“Many trials have not found that making people eat healthy or exercise is translating into benefits in the ways that is expected from the epidemiological research,” said Dr. Hussein Yassine, associate professor of medicine and neurology at the Keck School of Medicine of USC, said. “That means either there is no causal connection, or that these studies have not been properly designed.”
The researchers involved in creating these guidelines spent two years looking at the vast body of evidence linking nutrition and dementia risk. The results of nutritional research, they found, are not always straightforward. For example, it is known that a Mediterranean-style diet is healthy and that study participants who adhere to this diet are less likely to develop Alzheimer’s or other forms of dementia. But is the diet itself the protector? Or are there other factors at work behind the scenes?
“OK, so now you’re telling me berries don’t prevent dementia?”
Here’s the bottom line for brain health: What we can conclude is that the study about flavonoids and berries and their impact on brain health is good data — and it warrants more investigation. Overall, the study is part of the growing body of research that highlights the importance of diet in maintaining our brain health. A low-carb diet, commonly referred to as the ketogenic diet, may also slow down the early signs of aging in the brain. The Mediterranean diet, which is high in flavonoids and consists of fish, olive oil and vegetables, may reduce people’s risk of cognitive impairment, a hallmark of Alzheimer’s. And while flavonoids have received much attention in the past 10 years, Jacques said their link to Alzheimer’s was unclear as past studies have yielded mixed results.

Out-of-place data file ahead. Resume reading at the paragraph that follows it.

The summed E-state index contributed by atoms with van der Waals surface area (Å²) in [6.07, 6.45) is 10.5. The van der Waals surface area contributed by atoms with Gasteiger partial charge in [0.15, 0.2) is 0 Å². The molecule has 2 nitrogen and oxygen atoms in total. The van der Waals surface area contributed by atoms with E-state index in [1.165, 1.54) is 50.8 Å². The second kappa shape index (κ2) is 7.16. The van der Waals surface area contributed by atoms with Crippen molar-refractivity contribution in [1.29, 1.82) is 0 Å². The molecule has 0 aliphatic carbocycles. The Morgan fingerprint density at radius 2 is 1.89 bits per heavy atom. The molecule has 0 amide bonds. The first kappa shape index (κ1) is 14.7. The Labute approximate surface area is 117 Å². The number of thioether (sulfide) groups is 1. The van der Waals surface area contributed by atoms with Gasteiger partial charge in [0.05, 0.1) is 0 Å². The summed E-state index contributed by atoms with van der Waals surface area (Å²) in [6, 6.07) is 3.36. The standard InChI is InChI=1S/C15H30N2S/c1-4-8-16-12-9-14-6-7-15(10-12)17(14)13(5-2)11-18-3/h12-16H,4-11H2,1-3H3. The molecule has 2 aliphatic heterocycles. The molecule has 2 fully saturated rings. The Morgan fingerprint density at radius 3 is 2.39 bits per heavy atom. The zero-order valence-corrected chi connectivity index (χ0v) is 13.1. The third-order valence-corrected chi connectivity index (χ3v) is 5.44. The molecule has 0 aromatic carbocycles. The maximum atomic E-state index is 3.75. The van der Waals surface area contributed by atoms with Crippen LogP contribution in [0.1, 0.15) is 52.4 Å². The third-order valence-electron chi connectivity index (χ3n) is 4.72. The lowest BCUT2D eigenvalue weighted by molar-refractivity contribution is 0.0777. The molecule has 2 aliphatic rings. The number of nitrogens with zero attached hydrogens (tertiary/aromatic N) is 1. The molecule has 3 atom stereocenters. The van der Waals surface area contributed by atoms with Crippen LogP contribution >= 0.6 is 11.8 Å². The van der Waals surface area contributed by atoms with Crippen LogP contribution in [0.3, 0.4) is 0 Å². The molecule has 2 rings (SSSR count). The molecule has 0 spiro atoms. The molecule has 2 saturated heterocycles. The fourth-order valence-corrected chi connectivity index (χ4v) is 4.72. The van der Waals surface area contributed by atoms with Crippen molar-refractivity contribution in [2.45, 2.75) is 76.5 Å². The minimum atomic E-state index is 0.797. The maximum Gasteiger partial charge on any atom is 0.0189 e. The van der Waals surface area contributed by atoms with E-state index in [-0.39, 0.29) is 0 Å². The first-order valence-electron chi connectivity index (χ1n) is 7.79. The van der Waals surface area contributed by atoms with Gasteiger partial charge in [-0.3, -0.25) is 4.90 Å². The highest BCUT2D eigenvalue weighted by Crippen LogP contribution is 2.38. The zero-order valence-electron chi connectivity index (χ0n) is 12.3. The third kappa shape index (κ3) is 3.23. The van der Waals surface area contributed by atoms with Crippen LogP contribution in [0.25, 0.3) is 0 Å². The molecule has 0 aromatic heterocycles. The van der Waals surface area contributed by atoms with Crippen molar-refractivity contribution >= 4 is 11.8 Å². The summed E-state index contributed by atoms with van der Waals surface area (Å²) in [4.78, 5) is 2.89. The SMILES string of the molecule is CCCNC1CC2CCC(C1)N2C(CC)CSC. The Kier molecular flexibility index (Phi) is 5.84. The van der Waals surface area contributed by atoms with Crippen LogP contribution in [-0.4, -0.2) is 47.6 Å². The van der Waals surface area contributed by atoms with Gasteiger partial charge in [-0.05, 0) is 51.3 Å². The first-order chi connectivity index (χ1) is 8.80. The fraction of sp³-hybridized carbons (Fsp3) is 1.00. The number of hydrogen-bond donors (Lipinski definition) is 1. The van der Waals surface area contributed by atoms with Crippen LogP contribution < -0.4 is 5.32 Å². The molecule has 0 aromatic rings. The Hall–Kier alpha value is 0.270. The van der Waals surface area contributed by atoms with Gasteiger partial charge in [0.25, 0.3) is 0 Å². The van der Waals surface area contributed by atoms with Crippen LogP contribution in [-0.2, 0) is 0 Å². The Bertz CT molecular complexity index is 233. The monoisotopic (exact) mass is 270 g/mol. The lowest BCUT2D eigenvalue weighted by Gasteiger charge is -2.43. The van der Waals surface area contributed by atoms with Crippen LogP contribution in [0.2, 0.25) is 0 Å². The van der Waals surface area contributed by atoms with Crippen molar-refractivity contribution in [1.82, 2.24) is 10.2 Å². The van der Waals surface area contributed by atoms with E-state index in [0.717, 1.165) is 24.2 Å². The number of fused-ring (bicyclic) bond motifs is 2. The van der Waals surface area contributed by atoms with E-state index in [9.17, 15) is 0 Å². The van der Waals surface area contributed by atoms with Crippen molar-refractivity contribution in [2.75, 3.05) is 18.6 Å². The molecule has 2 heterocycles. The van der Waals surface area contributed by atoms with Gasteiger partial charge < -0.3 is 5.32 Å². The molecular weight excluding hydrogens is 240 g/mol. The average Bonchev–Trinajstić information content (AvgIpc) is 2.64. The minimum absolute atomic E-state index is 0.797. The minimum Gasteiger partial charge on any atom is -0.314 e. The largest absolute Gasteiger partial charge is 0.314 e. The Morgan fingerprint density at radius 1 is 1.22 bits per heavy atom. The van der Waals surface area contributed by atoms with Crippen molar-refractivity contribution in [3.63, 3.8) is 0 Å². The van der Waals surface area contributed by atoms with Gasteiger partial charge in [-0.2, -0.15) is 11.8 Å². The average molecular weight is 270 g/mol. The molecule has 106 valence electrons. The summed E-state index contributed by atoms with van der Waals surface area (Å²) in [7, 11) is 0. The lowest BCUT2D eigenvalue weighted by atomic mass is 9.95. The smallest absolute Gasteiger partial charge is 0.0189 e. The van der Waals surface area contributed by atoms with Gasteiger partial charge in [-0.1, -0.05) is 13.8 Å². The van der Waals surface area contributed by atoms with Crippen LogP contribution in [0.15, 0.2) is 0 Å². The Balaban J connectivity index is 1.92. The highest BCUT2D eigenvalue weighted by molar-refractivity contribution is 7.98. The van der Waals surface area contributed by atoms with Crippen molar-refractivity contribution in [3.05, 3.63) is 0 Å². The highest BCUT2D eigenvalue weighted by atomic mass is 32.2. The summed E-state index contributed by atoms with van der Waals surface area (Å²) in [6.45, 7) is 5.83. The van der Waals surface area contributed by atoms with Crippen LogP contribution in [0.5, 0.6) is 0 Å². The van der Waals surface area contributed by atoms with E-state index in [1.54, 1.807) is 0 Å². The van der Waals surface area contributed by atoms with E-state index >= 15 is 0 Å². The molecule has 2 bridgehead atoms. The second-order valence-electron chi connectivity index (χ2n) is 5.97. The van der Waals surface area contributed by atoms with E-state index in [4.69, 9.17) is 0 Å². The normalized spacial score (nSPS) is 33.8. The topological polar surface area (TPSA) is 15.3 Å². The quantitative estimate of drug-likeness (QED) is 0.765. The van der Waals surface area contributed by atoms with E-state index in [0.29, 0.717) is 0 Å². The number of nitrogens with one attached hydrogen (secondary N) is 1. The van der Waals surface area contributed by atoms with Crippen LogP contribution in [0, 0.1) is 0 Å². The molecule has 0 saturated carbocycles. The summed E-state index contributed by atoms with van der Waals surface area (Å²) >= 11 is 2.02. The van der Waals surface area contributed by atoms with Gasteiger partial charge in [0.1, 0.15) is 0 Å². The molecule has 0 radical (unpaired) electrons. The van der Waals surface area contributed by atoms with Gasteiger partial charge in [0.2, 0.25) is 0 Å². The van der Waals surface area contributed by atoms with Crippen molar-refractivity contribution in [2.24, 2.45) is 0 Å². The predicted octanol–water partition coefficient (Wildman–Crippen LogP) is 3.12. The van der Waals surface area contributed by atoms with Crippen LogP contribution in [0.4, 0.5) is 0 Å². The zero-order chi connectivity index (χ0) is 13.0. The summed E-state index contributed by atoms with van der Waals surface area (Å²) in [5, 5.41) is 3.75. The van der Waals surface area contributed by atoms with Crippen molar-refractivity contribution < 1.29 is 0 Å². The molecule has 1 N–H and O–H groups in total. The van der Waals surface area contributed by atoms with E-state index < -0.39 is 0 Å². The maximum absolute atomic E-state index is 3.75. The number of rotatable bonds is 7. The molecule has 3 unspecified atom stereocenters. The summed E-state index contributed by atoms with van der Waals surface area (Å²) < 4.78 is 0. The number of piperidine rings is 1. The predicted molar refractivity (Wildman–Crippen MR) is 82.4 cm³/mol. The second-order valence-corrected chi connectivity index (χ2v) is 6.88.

Meanwhile, researchers are still trying to figure out why flavonoids in particular may improve our brain health. Past findings suggest that they protect neurons against stress and suppress inflammation in the brain, which is closely linked to dementia. Scientists also found that flavonoids may increase brain blood flow and encourage the formation of new neurons, improving memory, learning and cognition.
Previous research has also found that cocoa, apples, tea and other flavonoid-rich foods may lower blood pressure and improve cardiovascular health. And, there are promising findings that flavonoids may be beneficial for memory, attention and executive function.
But whether flavonoids can cure or prevent Alzheimer’s by staving it off for the course of one’s life remains an unanswered question. According to Jacques, it’s nearly impossible to conduct any long-term controlled trials to examine the link as researchers would have to prohibit participants in a controlled group from eating flavonoids for up to 20 years.
The team of scientists are now examining whether vitamin B may reduce people’s chances of developing dementia. For future research, the team hopes to assess how certain nutrients in healthy diets like the Mediterranean diet may influence early cognitive changes.